Contains correspondence relating to Dalyell's business interests, as well as letters concerned with his social activities. These primarily involve the Angus and Mearns Rifle Association, the 3rd Forfarshire Artillery Volunteers, in which Dalyell was a Lieutenant and later a Captain of B. Battery, the Caledonian Union Golf Club, of which Dalyell was Captain and then Honorary Secretary, and the affairs of Dundee Cricket Club. Dalyell also corresponded with former member of the Rock Ferry Scottish Brigade, in particular with Jack Cleghorn in Chicago. Other letters display Dalyell's interests in public affairs, and a number are concerned with securing a Navy pension for his father. [259pp] Includes: (p.3) 22 May 1868 to Jack Cleghorn, Chicago. Includes Dalyell's account of a description he had read on "the mode employed in Chicago of killing the pigs by machinery ... they are shunted wholesale into a drop and are killed, scolded, split and hung ... by a man simply turning a crank handle after the beautiful and mysterious manner employed by the organ grinders in the streets". He then goes on to comment on the current state of trade in Dundee. "This our town, comically called Bonnie Dundee, is feeling, and that severely, the now existing dullness prevailing in every branch of commerce, notably here but also abroad. During the American War, and the consequent scarcity of cotton, the people here and the manufacturers were literally coining money, all or most of which was invested in raising stupendous additions to their works, or building fresh ones, and now that over-production is established affairs are very bad. Strong intentions exist of going on short time, large Mills standing idle, and working people in misery". (p.5) 2 May 1868 to Norton Alexander, Belfast, on behalf of James Dalyell. John James mentions his having "discharged a facetious projectile at the head of that now re-organised swindle 'Order in Council 1860', as compared to its more recent one the '1864 Correction' ". He directs Alexander's attention to "an article in this month's [June] Naval Chronicle headed 'Justice in the Navy', the whole of which I wrote as it appears". He thanks Alexander and a Capt. Goslin for information and encouragement. (p.7) 25 June 1868 to Cleghorn. Amid talk of mutual acquaintances Dalyell mentions the "rage" for having photographic portraits made up. He later advises Cleghorn to look into the salt sack trade, "I know a great many find their way to Canada and the States from here during the year". (p.43) 26 November 1868 to Charles O'Byrne, 23 Pall Mall, London, editor of the Naval Chronicle. A covering letter for a piece called 'A New Grappling Iron for the Navy'. In the letter Dalyell writes, "We live in a progressive age and perhaps the 'new brooms' now going into Parliament [liberals] may sweep away many of those abominable abuses and hardships which have over-characterised the proceedings of our Admiralty Board". The article itself is reproduced on pp.36-42, and is a satirical attack on the rottenness of the Admiralty Board, the organisation responsible for awarding pensions. John James Dalyell signs himself 'The Eccentric Civilian Observer and Reformed Politician'. (p.51) 26 January 1869 to Cleghorn. Refers to the progression of a book he hopes to finish. "Unfortunately business interruptions do not favour its progression so well as I could desire. A fellow in his first noviciate requires to exercise inordinate care lest while unconsciously giving forth to the world a 'something' which in his own heart and mind he believes to be new, he may suddenly be deprived of sense and motion by a sudden and vindictive onslaught by the critics: wherein they take a devilish delight in carefully pointing out how, where, when, and in what way he has been poaching. I think, however, I am all right as I know my subject to be fresh. When it is completed you shall know". (p.52) 17 March 1869 to Charles Carnegie MP, House of Commons. Mainly concerns the game of golf which "is spreading very much in England now I believe ..." The new Dalhousie club at Carnoustie is swelling into large proportions, the number of members being upwards of 13". He complains of there being too many people on the course at the same time: "More especially as most of the new acquisitions are tyros who may generally be observed enveloped in a halo of clods or sand after each stroke, blindly and recklessly regardless in their simplicity of all order, rule, or observance. Numerous shinning casualties occur on the putting greens at very important junctures arising from impulsive novices behind, and it is confidently expected that rows will occur in future should the play not be better regulated. They will no doubt however settle down in time". (p.55) 24 March 1869 to Norton Alexander. Praises "Mr Childers and his worthy colleague Mr Baxter" for initial naval reforms. (p.57) 31 March 1869 to James Young, secretary of Perth Cricket Club. Bemoans the lack of interest in resuscitating Dundee Cricket Club. "I am afraid however that unless some spurt is given to Cricket here, in the way of obtaining a convenient spot of ground for practice, that the game will dwindle down to a miserable existence". [A team had been re-assembled by August]. (p.92) 4 September 1869 to W.G. Baxter on the subject of a Navy Pension for James; "I shall certainly not allow his claims to remain dormant as he himself has allowed them to do hitherto". (p.110) 28 December 1869 to A. Ellis. Mentions a local outbreak of Scarlatina: "It has been very fatal amongst children - many unfortunate households having been quite decimated. It would appear the disease attacks in very many cases the head ... when it generally proves fatal in a few hours". (p.153) 22 August 1870 to Francis Aubert, Paris. Writes to his cousin showing his support for the French in their war with Prussia. "I take a deep, a very deep, interest in the struggle, as my words will no doubt make manifest, and have even a personal wish to contribute practical assistance as a volunteer. But this would require a sacrifice on my part which romance alone could account for, even were the other obstacles removed, such as commercial interests and the imperative Government order preventing officers of either regular or reserve forces from serving in any capacity". (p.204) 15 June 1871 to Francis Aubert. Asks for news of his situation in Paris a month after the bloody destruction of the Paris Commune. "I will not even dwell for an instant on what has occurred in Paris within the last few months. It reads like one of the most horrible of the sensational romances ..." Dalyell goes on to ask Aubert for his opinions on the future of France. (p.209) 29 June 1871 to Francis Aubert, having received word of his escaping Paris. Gives his opinion of the communards: "It is to be hoped that Paris will be all the better [rid] of the thousands weeded out of her, and yet, nevertheless, we have in this country papers (Spectator and others) which permit their columns to be constituted with articles eulogising those scoundrels as akin to the highest patriotism and philosophy and thereby fostering and encouraging a slowly advancing republican feeling throughout the country among the lower classes. Judging of the slow and laborious efforts of our parliament to reform old abuses, re-organise and re-constitute the Army, with its numerous concomitant military and civil ramifications, it will be a long time before decided republican sentiment either obtains or exhibits any other than a contemptible ascendancy". Dalyell airs his support for Napoleon III, writing "Can you suggest a better ruler?" The letter ends with news that Dalyell has distinguished himself during recent examinations of the state of military in Britain: "But what is to use of this honour to a poor nigger who had to refuse a Field Officer's Commission because he knows only too well within himself he could not afford to keep a Rocinante". (pp.214-215) 8 and 15 July to J.C. Fyle, Liverpool. Concerns some effects on mineral transportation to be expected on the completion of "the Great Tay Bridge".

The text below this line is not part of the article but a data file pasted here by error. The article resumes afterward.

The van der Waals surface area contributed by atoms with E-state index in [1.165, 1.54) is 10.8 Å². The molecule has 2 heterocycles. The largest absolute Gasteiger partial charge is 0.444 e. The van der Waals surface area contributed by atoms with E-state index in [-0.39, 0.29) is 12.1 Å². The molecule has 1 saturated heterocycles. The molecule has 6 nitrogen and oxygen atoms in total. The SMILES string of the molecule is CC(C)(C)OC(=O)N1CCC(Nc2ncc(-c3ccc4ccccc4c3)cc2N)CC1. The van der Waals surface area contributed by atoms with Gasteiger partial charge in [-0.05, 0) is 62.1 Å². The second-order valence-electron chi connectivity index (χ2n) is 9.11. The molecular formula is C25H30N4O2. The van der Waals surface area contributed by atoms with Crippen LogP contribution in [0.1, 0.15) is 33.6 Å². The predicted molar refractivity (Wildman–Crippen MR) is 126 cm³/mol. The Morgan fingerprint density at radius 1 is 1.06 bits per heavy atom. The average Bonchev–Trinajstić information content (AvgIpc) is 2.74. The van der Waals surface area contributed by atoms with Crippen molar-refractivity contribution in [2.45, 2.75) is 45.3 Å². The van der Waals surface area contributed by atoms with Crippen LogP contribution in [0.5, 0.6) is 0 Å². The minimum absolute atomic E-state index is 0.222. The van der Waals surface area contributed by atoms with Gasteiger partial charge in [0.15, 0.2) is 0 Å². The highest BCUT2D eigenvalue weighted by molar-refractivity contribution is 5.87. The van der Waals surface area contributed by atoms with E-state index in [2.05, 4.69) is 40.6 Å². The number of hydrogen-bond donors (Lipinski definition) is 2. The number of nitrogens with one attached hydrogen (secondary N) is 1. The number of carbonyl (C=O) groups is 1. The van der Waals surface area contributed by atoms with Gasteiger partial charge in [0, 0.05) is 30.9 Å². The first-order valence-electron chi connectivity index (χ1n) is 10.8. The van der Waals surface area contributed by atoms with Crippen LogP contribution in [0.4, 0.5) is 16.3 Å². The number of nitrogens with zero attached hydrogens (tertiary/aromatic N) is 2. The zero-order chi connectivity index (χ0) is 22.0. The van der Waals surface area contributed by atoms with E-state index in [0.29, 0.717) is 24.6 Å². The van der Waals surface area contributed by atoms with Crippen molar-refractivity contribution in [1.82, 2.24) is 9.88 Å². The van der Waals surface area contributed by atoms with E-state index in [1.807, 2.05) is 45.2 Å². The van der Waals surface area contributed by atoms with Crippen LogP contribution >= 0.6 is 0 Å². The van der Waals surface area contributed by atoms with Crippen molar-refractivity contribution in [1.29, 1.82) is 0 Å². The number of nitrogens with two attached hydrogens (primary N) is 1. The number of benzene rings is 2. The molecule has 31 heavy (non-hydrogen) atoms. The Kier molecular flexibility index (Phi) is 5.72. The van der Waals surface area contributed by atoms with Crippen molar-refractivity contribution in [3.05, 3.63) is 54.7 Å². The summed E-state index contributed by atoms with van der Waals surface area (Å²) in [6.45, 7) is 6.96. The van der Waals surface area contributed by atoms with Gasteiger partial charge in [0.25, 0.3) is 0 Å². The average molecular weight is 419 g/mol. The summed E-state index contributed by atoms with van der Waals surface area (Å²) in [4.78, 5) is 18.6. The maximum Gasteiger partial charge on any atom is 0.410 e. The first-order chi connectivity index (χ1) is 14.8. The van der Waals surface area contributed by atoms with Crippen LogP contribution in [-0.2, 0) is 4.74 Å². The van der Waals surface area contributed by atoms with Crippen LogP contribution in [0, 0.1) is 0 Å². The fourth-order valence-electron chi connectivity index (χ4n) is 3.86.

Contains mainly personal correspondence, with some letters relating to Caledonian Union Golf Club, 3rd Forfarshire Artillery Volunteers and Dalyell's business interests, including his attempt at establishing himself as a wine agent for Wm. Shiels & Co, Leith. The personal correspondence becomes primarily concerned with the effects of a severe and ultimately incapacitating illness. [113pp] Includes (p.3) 24 February 1872, addressed to Dalhousie Golf Club. Continues the correspondence relating to an incident in which Dalyell punched one of the members there. Dalyell mentions that the Dalhousie Board has "a personal animosity to myself", which explains, to him, the continuing controversy. "They cannot, in future, exonerate themselves from virtually condoning the ... offence of one member of a club offering, within its precincts, a gratuitous and boorish insult to another, otherwise peaceably inclined, member; nor can it interfere if that latter individual in looking vainly around for redress, finds it at last necessary to protect himself by degenerating into the realms of boredom and adopting the muscular retaliative peculiar to that sect". (p.18) 9 April 1872 to Alexander Stoddard. Requests he nominate Dalyell for membership of Royal Liverpool Golf Club at Hoylake and commences arrangements for a visit to the course. (p.26) 6 May 1872 to Laurence Stoddard. Hopes "the visitation I was undergoing at intervals while under your kind and hospitable roof" did not upset his family. "I feel myself now quite relieved from that horrid sensation of tension across my head which I felt acutely on my return journey". (p.28) 7 May 1872 to A. Hay Miln. Comments on the course at Hoylake "I have little doubt that in the course of a few years the Liverpool club will rival in magnitude that of St. Andrews assuming ... they obtain a perpetual grant of the ground". (p.33) 10 May 1872 to Alex Stoddart. Mentions that he is trying to give up "that very pernicious habit of snuffing to excess. The habit has been increasing for years back[,] very possibly owning, as I have frequently and jocularly said, to it and golf being the only rational amusements one can procure at Carnoustie". The letter concludes with some age-old advice on hitting a golf ball: "... never take your eye off the ball". (p.40) 25 May 1872 to James Hunter, solicitor, Dundee. Concerns pressing for damages against the author of "calumnies ... as were so industriously sown broadcast at Hoylake ... That an honest man should be so malignantly and violently persecuted resembles a dark page of the blackest history". (p.41) 27 May 1872 to Alex Stoddard. Mentions the "vile and disgusting epithets" ranged against him. They include: "low thief"; "rascally thief"; "low Officer"; and "B____y thief". Dalyell comments: "I can only fall by false accusations". (p.46) 24 July 1872 to Alex Stoddard. Gives news of his illness. "I have been compelled to make sundry trips for the benefit of my health, which was in a rather a precarious state; so much so, indeed, that it almost completely incapacitated me for much head-work of any kind". (p.53) 27 September 1872 to James Wilkie. Recalls his trips to London and Dunkeld and speculates on his future in business. "... now that I have reached the end of an apparent 'cul de sac' possibly [Dame Fortune] may now demonstrate some mode of exit which may recoup me for the many years hitherto mis-spent in vain endeavours". He goes on to say he may soon "endeavour to procure that success abroad which I have ineffectually tried to achieve here". (p.64) 24 October 1872 to Thomas Anderson. Tells him "I have visions of being something or another in the Wine Trade". He later became an agent of Wm. Shiels & Co, Leith. (p.82) 15 March 1873 to Francis Aubert. Informs him his health is still deteriorating, so that "thinking on any particular subject has been almost continuously a positive torture to me ..." (p.88) 13 April 1873 to James Wilkie. Writes "I suffer principally from visitations in the head, heart and spine". (p.93) 13 May 1873 to Robert Waugh. "My health, I regret to say, has become very precarious. I never thoroughly recovered from my illness in the spring of last year. It has been a serious thought to me frequently since if I ever shall". (p.108) 4 July 1873. Resigns from the various Golf Clubs he has membership with. (p.113) 11 July 1873. Makes some plans to visit Francis Aubert in Paris
Contains correspondence mainly relating to Dalyell's work as commission agent, dealing particularly in salt sacks and other types of bagging, with index of addresses (particularly in Liverpool); also contains letters relating to business as agent for the Royal Insurance Co, and to affairs of the 3rd Forfarshire Artillery Volunteers. [496pp]
Contains correspondence mainly relating to Dalyell's work as commission agent and agent for Royal Insurance Co, also contains some letters relating to affairs of the 3rd Forfarshire Artillery Volunteers, without index. [626pp]
Contains mainly correspondence relating to Dalyell's work as commission agent and agent for Royal Insurance Co, with a few other personal letters including, 11 November 1872 and 10 January 1873, claims to be considered exempt from payment of income tax, with index. [94pp]